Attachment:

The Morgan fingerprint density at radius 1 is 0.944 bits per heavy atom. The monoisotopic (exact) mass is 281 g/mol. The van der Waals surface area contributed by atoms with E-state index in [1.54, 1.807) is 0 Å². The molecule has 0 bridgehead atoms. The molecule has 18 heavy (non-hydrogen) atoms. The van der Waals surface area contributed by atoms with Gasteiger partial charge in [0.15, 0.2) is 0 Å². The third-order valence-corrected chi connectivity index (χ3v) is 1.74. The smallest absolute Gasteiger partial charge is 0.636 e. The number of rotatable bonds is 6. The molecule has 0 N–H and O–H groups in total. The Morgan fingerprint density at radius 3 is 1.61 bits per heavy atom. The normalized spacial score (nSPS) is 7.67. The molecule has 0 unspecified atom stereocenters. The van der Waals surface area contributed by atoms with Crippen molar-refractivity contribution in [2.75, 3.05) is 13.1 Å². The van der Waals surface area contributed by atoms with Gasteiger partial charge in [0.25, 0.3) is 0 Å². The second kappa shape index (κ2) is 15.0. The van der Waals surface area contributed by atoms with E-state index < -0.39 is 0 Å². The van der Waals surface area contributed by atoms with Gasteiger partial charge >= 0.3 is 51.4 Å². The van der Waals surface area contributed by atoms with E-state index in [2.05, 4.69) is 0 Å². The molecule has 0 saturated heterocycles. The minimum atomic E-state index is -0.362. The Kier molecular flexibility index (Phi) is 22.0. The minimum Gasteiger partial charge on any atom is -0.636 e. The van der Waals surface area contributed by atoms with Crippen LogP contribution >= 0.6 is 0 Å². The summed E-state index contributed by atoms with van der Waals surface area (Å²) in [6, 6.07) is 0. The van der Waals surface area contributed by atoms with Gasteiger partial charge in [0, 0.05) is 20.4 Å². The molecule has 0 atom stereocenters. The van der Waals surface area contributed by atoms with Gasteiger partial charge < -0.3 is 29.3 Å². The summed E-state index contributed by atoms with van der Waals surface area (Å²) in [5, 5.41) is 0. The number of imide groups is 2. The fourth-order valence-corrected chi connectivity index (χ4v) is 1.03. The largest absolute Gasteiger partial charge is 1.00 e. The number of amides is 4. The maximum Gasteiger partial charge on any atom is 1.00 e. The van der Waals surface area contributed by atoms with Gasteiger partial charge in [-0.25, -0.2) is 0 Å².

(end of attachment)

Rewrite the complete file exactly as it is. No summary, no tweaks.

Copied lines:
The Morgan fingerprint density at radius 1 is 0.944 bits per heavy atom. The monoisotopic (exact) mass is 281 g/mol. The van der Waals surface area contributed by atoms with E-state index in [1.54, 1.807) is 0 Å². The molecule has 0 bridgehead atoms. The molecule has 18 heavy (non-hydrogen) atoms. The van der Waals surface area contributed by atoms with Gasteiger partial charge in [0.15, 0.2) is 0 Å². The third-order valence-corrected chi connectivity index (χ3v) is 1.74. The smallest absolute Gasteiger partial charge is 0.636 e. The number of rotatable bonds is 6. The molecule has 0 N–H and O–H groups in total. The Morgan fingerprint density at radius 3 is 1.61 bits per heavy atom. The normalized spacial score (nSPS) is 7.67. The molecule has 0 unspecified atom stereocenters. The van der Waals surface area contributed by atoms with Crippen molar-refractivity contribution in [2.75, 3.05) is 13.1 Å². The van der Waals surface area contributed by atoms with Gasteiger partial charge in [0.25, 0.3) is 0 Å². The second kappa shape index (κ2) is 15.0. The van der Waals surface area contributed by atoms with E-state index < -0.39 is 0 Å². The van der Waals surface area contributed by atoms with Gasteiger partial charge >= 0.3 is 51.4 Å². The van der Waals surface area contributed by atoms with E-state index in [2.05, 4.69) is 0 Å². The molecule has 0 saturated heterocycles. The minimum atomic E-state index is -0.362. The Kier molecular flexibility index (Phi) is 22.0. The minimum Gasteiger partial charge on any atom is -0.636 e. The van der Waals surface area contributed by atoms with Crippen LogP contribution >= 0.6 is 0 Å². The summed E-state index contributed by atoms with van der Waals surface area (Å²) in [6, 6.07) is 0. The van der Waals surface area contributed by atoms with Gasteiger partial charge in [0, 0.05) is 20.4 Å². The molecule has 0 atom stereocenters. The van der Waals surface area contributed by atoms with Gasteiger partial charge < -0.3 is 29.3 Å². The summed E-state index contributed by atoms with van der Waals surface area (Å²) in [5, 5.41) is 0. The number of imide groups is 2. The fourth-order valence-corrected chi connectivity index (χ4v) is 1.03. The largest absolute Gasteiger partial charge is 1.00 e. The number of amides is 4. The maximum Gasteiger partial charge on any atom is 1.00 e. The van der Waals surface area contributed by atoms with Gasteiger partial charge in [-0.25, -0.2) is 0 Å².